Flanked by former Majority Leader Tom DeLay (R-Texas) and Whip Roy BluntRoy Dean BluntGOP balks at White House push for standalone vote on debt ceiling Republicans say they're satisfied with 2020 election security after classified briefings GOP senators decline to criticize Acosta after new Epstein charges MORE (R-Mo.), a slew of Hill staffers provided all the Amen Chorus the Speaker needed as he instructed the former Vietnam POW on the issue of sacrifice.

Let’s go to the videotape:

Mills: I heard a speech by John McCain the other day …

Hastert: Who?

(Laughter)

Mills: John McCain.

Hastert: Where’s he from?

(Laughter)

Mills: He’s a Republican from Arizona.

Hastert: He’s a Republican?

(More laughter)

Mills: McCain’s observation was that never before when we’ve been at war have we worried about cutting taxes. In short, “Where’s the sacrifice?”

At which point Hastert blew his Speakatorial gasket.

Hastert: You wanna see the sacrifice?! John McCain oughta visit our young men and women at Walter Reed and Bethesda. There’s the sacrifice!

After explaining that taking care of the troops and the economy could be done at the same time, Hastert said tax cuts were just the kind of “flexibility” the country needed to keep things on Main Street humming.  

“And that’s my message to John McCain!” Hastert harrumphed, making no mistake about his anger — and its target.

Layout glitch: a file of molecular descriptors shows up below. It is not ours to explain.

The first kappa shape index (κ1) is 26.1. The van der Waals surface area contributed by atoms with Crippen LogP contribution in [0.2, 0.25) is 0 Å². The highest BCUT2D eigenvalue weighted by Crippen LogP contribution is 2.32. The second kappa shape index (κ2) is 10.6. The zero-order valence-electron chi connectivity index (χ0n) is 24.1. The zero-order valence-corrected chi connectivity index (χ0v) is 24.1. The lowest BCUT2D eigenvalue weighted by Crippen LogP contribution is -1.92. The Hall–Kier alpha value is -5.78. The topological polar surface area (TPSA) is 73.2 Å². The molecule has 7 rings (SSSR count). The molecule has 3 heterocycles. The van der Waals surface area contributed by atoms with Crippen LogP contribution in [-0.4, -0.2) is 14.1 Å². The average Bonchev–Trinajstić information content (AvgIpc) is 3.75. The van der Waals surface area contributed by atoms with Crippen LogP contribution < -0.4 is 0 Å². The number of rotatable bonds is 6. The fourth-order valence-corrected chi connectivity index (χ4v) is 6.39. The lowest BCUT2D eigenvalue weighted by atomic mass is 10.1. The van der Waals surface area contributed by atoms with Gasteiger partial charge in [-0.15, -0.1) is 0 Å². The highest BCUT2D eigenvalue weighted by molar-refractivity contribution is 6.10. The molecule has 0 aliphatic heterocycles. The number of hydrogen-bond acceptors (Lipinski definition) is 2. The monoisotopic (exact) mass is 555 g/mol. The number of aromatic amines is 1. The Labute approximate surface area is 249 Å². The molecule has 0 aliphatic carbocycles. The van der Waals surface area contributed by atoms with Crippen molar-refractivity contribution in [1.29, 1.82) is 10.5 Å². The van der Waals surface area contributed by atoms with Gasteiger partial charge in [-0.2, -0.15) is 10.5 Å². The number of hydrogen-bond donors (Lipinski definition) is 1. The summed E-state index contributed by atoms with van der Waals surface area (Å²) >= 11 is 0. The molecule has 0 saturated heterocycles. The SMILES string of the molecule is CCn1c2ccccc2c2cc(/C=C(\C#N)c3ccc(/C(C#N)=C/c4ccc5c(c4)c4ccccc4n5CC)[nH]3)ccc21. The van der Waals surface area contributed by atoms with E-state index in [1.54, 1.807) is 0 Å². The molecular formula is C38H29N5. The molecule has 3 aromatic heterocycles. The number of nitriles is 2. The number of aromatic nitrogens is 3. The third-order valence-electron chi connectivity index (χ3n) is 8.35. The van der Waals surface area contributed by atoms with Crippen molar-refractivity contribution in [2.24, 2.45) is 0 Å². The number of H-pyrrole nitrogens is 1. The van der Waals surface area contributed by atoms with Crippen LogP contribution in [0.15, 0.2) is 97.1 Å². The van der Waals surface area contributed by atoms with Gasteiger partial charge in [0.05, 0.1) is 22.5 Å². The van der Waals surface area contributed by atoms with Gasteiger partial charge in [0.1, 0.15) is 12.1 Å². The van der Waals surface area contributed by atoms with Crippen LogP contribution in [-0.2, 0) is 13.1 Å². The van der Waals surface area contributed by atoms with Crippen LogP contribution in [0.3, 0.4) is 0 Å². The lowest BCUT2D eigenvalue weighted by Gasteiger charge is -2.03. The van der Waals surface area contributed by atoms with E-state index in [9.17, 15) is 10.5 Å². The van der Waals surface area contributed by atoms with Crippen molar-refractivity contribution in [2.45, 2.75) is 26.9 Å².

When news of Hastert’s lecture made its way to the Senate, McCain slapped back in a press release:

“The Speaker is correct in saying that nothing we are called upon to do comes close to matching the heroism of our troops. All we are called upon to do is to not spend our nation into bankruptcy while our soldiers risk their lives. I fondly remember a time when real Republicans stood for fiscal responsibility. Apparently those days are long gone for some in our party.”

There is something more than these high-drama episodes at play here.

House Republicans deeply resent what they see as a Maverick-Fighter-Jock-seduced press not only giving Grandstander McCain a free ride but also conspiratorially goading him into tweaking members of his own party, while caricaturing most other Republicans as mean-spirited and uninterested in the plight of the little guy.

With either Hillary ClintonHillary Diane Rodham ClintonTrump complains of 'fake polls' after surveys show him trailing multiple Democratic candidates Hillary Clinton responds to Trump tweets telling Dem lawmakers to 'go back' to their countries The Young Turks' Cenk Uygur: Here's how to choose a president MORE or Barack ObamaBarack Hussein ObamaJulián Castro: 'Everybody knows that the President acts like a white supremacist' Ex-Chicago Mayor Rahm Emanuel joins ABC News as contributor Daily Mail: Ex-British ambassador said Trump left Iran deal to spite Obama MORE at the top of the Democratic ticket, conventional wisdom suggests that rank-and-file Republicans will suck it up, hold their noses, and support McCain despite their spats. Maybe so. Maybe not. I have my doubts. But with Valentine’s Day coming up, and the big dance scheduled for the fall, somebody better start thinking about sending flowers and candy.

Jim Mills can be reached at jmills@thehill.com.